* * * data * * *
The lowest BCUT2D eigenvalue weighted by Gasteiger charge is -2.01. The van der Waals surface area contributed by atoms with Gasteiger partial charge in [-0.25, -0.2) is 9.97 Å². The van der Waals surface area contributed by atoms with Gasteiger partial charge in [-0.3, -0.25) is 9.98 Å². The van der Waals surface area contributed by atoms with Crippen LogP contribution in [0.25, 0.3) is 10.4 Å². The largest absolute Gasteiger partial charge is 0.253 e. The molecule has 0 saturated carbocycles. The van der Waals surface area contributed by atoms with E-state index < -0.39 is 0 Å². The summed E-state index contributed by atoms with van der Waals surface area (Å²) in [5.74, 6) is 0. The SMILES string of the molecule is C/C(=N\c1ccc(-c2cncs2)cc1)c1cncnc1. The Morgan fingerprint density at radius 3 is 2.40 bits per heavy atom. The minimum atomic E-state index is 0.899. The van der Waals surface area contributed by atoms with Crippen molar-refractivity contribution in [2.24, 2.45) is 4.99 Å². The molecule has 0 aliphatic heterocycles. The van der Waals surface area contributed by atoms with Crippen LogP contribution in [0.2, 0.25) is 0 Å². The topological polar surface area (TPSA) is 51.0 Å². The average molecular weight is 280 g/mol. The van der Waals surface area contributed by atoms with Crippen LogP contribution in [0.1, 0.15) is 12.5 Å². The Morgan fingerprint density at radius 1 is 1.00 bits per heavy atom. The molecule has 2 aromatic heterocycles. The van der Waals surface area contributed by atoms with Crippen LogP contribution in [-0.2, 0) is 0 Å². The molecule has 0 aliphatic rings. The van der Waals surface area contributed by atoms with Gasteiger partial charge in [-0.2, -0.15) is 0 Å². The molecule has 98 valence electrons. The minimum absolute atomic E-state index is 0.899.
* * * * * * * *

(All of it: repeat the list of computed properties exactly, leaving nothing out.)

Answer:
The lowest BCUT2D eigenvalue weighted by Gasteiger charge is -2.01. The van der Waals surface area contributed by atoms with Gasteiger partial charge in [-0.25, -0.2) is 9.97 Å². The van der Waals surface area contributed by atoms with Gasteiger partial charge in [-0.3, -0.25) is 9.98 Å². The van der Waals surface area contributed by atoms with Crippen LogP contribution in [0.25, 0.3) is 10.4 Å². The largest absolute Gasteiger partial charge is 0.253 e. The molecule has 0 saturated carbocycles. The van der Waals surface area contributed by atoms with E-state index < -0.39 is 0 Å². The summed E-state index contributed by atoms with van der Waals surface area (Å²) in [5.74, 6) is 0. The SMILES string of the molecule is C/C(=N\c1ccc(-c2cncs2)cc1)c1cncnc1. The Morgan fingerprint density at radius 3 is 2.40 bits per heavy atom. The minimum atomic E-state index is 0.899. The van der Waals surface area contributed by atoms with Crippen molar-refractivity contribution in [2.24, 2.45) is 4.99 Å². The molecule has 0 aliphatic heterocycles. The van der Waals surface area contributed by atoms with Crippen LogP contribution in [0.2, 0.25) is 0 Å². The topological polar surface area (TPSA) is 51.0 Å². The average molecular weight is 280 g/mol. The van der Waals surface area contributed by atoms with Crippen LogP contribution in [0.1, 0.15) is 12.5 Å². The Morgan fingerprint density at radius 1 is 1.00 bits per heavy atom. The molecule has 2 aromatic heterocycles. The van der Waals surface area contributed by atoms with Crippen LogP contribution in [-0.2, 0) is 0 Å². The molecule has 0 aliphatic rings. The van der Waals surface area contributed by atoms with Gasteiger partial charge in [-0.2, -0.15) is 0 Å². The molecule has 98 valence electrons. The minimum absolute atomic E-state index is 0.899.